‘Nepalese lured to Gulf subject to forced labour’
Kathmandu: Nepalese workers lured abroad in
search of better livelihood in various Gulf states have been
subject to forced labour and sexual exploitation, human rights
watchdog Amnesty International said in a key report.
The report entitled, ?False Promises: Exploitation and
forced labour of Nepalese migrant workers", prepared by
Amnesty highlights the fate of prospective migrants who take
large loans to pay recruitment fees to secure a job overseas,
unaware that recruitment agencies are deceiving them about the
work, pay and conditions they are signing up to.
It states that every year over 300,000 Nepalese,
including women move to various countries, mostly in the Gulf
region and Malaysia for employment.
However, recruitment agencies subject them to forced
labour on the pretext of false job promises.
The workers take out large loans to pay recruiters to
secure a job overseas "unaware that they are deceiving them
about the work, pay and conditions they are signing up to."
AI has asked the Nepal government to improve protection
of its migrant workers.
During an interview conducted by AI with around 150
migrant workers, it was found that 90 per cent had been
deceived by recruitment agencies regarding their employment
"Some had to work without rest days, in dangerous
conditions, or received salaries of less than half of what was
promised," the report said.
"Nepalese people seek a better life abroad but fail
before they even leave home, as recruitment agents - who earn
huge profits - deceive them regarding their terms of contract,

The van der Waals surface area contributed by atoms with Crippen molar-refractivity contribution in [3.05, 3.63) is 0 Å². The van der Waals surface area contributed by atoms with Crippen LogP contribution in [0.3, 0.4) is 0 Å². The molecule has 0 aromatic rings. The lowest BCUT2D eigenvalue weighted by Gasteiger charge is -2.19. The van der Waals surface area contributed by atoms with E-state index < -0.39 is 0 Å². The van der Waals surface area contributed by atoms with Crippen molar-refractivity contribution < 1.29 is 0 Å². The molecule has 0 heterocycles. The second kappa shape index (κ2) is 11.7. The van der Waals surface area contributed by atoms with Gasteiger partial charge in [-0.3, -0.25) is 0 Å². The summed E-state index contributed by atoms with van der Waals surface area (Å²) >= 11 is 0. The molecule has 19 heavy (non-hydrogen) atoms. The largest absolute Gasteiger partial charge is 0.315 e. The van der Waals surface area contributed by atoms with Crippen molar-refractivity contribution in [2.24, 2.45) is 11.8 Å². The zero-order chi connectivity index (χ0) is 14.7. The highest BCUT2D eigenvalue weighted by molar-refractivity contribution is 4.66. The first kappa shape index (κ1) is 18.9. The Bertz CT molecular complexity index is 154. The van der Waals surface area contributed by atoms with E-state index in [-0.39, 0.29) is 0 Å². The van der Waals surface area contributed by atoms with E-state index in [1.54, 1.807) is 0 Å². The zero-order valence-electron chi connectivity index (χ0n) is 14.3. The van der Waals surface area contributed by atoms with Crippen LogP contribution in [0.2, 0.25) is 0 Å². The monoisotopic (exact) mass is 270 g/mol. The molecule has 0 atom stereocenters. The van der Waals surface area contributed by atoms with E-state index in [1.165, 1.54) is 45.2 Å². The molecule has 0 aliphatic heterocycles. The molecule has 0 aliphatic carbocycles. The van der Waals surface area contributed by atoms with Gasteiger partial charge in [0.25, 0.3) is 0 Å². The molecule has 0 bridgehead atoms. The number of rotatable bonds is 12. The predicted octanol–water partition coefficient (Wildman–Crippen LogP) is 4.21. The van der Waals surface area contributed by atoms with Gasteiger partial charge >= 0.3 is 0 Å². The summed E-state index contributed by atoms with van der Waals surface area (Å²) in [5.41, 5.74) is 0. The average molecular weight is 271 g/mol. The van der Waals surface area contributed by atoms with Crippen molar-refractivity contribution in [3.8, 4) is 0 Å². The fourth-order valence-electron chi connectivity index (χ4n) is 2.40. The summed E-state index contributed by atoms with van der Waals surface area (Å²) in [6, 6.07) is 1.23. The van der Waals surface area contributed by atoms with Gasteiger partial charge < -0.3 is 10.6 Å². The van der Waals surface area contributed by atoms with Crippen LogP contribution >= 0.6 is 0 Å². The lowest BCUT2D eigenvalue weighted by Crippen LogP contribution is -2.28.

which is a key element in trafficking, said Norma Kang Muico,
Amnesty International’s Researcher for Asia-Pacific Migrants’
“By the time they find out the true nature of their work,
many are already trapped, saddled with large loans from
private lenders with annual interest rates of up to 60 per
Recruitment agencies charge an average 100,000 Nepalese
rupees or USD 1,400 for their services, three times the
average annual income of Nepalese, the report states.
Nepalese women face restrictions to working abroad which
increase their vulnerability, the report said.
AI interviewed migrant domestics who had worked 21 hours
per day, were not allowed to leave the house and were sexually
abused by their employers, according to the report.
"The Government must end discriminatory practices that
force women migrants underground and leave them at greater
risk of exploitation, without the protections available to
regular migrants,” said Norma Kang Muico.
Nepal’s foreign exchange earnings largely dependent on
remittance received from migrant workers, as nearly 20 per
cent of the country’s Gross Domestic Product (GDP) in 2010-11
came from remittances from migrants, according to the report.
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